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After months of failed policy from the West, it is clear that economic sanctions and international condemnation alone are not enough to force Vladimir Putin to abandon his support of Ukrainian “separatists”. Such measures matter little to Putin in comparison to the ideological, geopolitical, and domestic political imperatives that push him to pursue a total victory in Ukraine. Unless the West can convince Putin that a belligerent policy towards Russia’s near abroad is not worth pursuing—by drastically increasing the domestic rather than international cost of his aggression—Moscow’s actions in Ukraine are likely to serve as a precedent for future confrontations with the West in the region.

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Not only did the EU summit in Riga avoid any discussion of Russia’s ongoing aggression against Ukraine, it also exposed the lack of a shared vision for engaging with the Eastern Partnership.

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The basic economic and political assumptions that justified the IMF’s lending program to Ukraine are far from being realized.This raises serious questions over whether the program is adequately financed and whether it was appropriate in the first place.

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Russia's President Vladimir Putin speaks at the gala concert marking the opening of the Year of Literature in Russia at the Chekhov Moscow Art Theatre, January 28, 2015.  Reuters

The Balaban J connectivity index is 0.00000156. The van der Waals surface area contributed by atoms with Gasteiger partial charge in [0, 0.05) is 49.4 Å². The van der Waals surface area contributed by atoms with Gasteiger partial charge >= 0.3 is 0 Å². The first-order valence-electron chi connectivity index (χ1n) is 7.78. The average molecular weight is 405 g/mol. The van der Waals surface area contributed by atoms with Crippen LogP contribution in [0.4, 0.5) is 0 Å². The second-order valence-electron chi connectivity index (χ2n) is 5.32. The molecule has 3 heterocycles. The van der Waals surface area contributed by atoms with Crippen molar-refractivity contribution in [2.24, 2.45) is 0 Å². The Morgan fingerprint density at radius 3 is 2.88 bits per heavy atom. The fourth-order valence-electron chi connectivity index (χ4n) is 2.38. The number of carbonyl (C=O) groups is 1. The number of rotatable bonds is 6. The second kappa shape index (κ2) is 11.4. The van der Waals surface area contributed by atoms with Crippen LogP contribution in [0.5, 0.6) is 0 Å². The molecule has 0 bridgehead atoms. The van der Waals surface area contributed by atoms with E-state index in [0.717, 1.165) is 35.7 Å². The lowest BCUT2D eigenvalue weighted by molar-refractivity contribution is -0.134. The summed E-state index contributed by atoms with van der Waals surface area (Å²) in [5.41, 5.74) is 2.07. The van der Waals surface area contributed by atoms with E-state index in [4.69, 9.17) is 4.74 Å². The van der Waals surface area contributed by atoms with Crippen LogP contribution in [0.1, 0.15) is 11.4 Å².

How the regime responds, or does not respond, to underlying structural challenges will affect Russia’s stability through Putin’s probable election in 2018 and beyond.

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Russian President Vladimir Putin attends a meeting at the Kremlin in Moscow, March 5, 2015.  Reuters

Obscured today by the fog of war and induced patriotic frenzy, Russia’s underlying structural problems are only likely to grow wider and deeper, potentially morphing into multiple converging crises.

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Long before the war in Ukraine and associated international sanctions, Russian President Vladimir Putin’s regime faced potential crises in its political and economic systems.

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From the moment John Kerry’s trip to Russian President Vladimir Putin’s summer residence in Sochi on the Black Sea was announced, it was hard to see what the U.S. secretary of state hoped to achieve.

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It would be wrong to assume that the Putin regime does not need or ignores Russian civil society. The relationship is much more complicated.

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The peaceful resolution of the Ukrainian crisis and exit from economic recession will facilitate the refocusing of Russian society on the mainstream modernization agenda and will allow it to resume convergence with the advanced economies.

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Repression and propaganda account for Putin’s widespread popularity in Russia.

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After 10 days of absence from the public spotlight, Vladimir Putin finally reappeared in an interview on Russian television, referring to the rumors that his health had worsened as “gossip.” In addition to the recent decline in oil prices, however – representing a major source of Russia’s revenue – the incident may be another reflection of the instability currently facing Russia and its top leader.

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